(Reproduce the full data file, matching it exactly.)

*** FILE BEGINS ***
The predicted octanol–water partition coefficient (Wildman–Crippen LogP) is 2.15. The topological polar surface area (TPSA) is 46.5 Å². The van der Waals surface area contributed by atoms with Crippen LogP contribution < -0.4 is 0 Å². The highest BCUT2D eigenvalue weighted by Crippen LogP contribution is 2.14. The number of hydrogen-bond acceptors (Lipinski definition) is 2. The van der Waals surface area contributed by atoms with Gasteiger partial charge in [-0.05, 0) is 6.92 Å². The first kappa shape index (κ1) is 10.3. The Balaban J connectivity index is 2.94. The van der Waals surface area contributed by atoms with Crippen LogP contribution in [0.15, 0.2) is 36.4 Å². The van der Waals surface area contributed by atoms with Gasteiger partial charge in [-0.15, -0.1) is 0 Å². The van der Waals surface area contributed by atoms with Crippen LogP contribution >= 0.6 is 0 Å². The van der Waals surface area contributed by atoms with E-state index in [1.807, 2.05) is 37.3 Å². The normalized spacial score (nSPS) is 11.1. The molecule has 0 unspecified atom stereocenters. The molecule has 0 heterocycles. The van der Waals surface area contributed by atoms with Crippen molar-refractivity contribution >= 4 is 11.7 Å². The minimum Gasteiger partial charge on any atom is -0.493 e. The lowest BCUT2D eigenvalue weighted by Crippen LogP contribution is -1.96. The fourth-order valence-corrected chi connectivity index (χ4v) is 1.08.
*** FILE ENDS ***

The predicted octanol–water partition coefficient (Wildman–Crippen LogP) is 2.15. The topological polar surface area (TPSA) is 46.5 Å². The van der Waals surface area contributed by atoms with Crippen LogP contribution < -0.4 is 0 Å². The highest BCUT2D eigenvalue weighted by Crippen LogP contribution is 2.14. The number of hydrogen-bond acceptors (Lipinski definition) is 2. The van der Waals surface area contributed by atoms with Gasteiger partial charge in [-0.05, 0) is 6.92 Å². The first kappa shape index (κ1) is 10.3. The Balaban J connectivity index is 2.94. The van der Waals surface area contributed by atoms with Crippen LogP contribution in [0.15, 0.2) is 36.4 Å². The van der Waals surface area contributed by atoms with Gasteiger partial charge in [-0.15, -0.1) is 0 Å². The van der Waals surface area contributed by atoms with Crippen LogP contribution >= 0.6 is 0 Å². The van der Waals surface area contributed by atoms with E-state index in [1.807, 2.05) is 37.3 Å². The normalized spacial score (nSPS) is 11.1. The molecule has 0 unspecified atom stereocenters. The molecule has 0 heterocycles. The van der Waals surface area contributed by atoms with Crippen molar-refractivity contribution >= 4 is 11.7 Å². The minimum Gasteiger partial charge on any atom is -0.493 e. The lowest BCUT2D eigenvalue weighted by Crippen LogP contribution is -1.96. The fourth-order valence-corrected chi connectivity index (χ4v) is 1.08.